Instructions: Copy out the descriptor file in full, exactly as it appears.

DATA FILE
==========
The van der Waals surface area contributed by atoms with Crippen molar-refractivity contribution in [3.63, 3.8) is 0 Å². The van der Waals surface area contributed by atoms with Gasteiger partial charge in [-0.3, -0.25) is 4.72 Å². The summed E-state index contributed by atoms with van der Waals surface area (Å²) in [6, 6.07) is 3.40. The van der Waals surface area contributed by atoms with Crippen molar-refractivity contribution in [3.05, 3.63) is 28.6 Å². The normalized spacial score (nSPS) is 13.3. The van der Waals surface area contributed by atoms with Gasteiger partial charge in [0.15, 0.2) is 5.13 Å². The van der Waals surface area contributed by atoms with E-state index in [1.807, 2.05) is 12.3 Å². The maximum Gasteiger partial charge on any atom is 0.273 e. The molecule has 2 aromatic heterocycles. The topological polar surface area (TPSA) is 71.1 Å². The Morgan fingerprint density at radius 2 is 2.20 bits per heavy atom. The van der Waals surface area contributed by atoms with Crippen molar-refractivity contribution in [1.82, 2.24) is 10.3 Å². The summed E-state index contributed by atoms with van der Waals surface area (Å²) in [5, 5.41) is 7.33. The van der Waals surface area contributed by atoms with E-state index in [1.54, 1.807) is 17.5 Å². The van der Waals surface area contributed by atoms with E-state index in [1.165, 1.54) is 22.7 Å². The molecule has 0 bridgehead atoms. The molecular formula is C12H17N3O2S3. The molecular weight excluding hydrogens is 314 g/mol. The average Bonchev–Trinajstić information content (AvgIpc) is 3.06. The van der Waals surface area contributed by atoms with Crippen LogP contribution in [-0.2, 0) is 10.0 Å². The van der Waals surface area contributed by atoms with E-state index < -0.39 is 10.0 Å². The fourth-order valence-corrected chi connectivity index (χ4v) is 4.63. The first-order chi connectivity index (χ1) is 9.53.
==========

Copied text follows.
The van der Waals surface area contributed by atoms with Crippen molar-refractivity contribution in [3.63, 3.8) is 0 Å². The van der Waals surface area contributed by atoms with Gasteiger partial charge in [-0.3, -0.25) is 4.72 Å². The summed E-state index contributed by atoms with van der Waals surface area (Å²) in [6, 6.07) is 3.40. The van der Waals surface area contributed by atoms with Crippen molar-refractivity contribution in [3.05, 3.63) is 28.6 Å². The normalized spacial score (nSPS) is 13.3. The van der Waals surface area contributed by atoms with Gasteiger partial charge in [0.15, 0.2) is 5.13 Å². The van der Waals surface area contributed by atoms with E-state index in [1.807, 2.05) is 12.3 Å². The maximum Gasteiger partial charge on any atom is 0.273 e. The molecule has 2 aromatic heterocycles. The topological polar surface area (TPSA) is 71.1 Å². The Morgan fingerprint density at radius 2 is 2.20 bits per heavy atom. The van der Waals surface area contributed by atoms with Crippen molar-refractivity contribution in [1.82, 2.24) is 10.3 Å². The summed E-state index contributed by atoms with van der Waals surface area (Å²) in [5, 5.41) is 7.33. The van der Waals surface area contributed by atoms with E-state index in [1.54, 1.807) is 17.5 Å². The van der Waals surface area contributed by atoms with E-state index in [1.165, 1.54) is 22.7 Å². The molecule has 0 bridgehead atoms. The molecular formula is C12H17N3O2S3. The molecular weight excluding hydrogens is 314 g/mol. The average Bonchev–Trinajstić information content (AvgIpc) is 3.06. The van der Waals surface area contributed by atoms with Crippen LogP contribution in [-0.2, 0) is 10.0 Å². The van der Waals surface area contributed by atoms with E-state index < -0.39 is 10.0 Å². The fourth-order valence-corrected chi connectivity index (χ4v) is 4.63. The first-order chi connectivity index (χ1) is 9.53.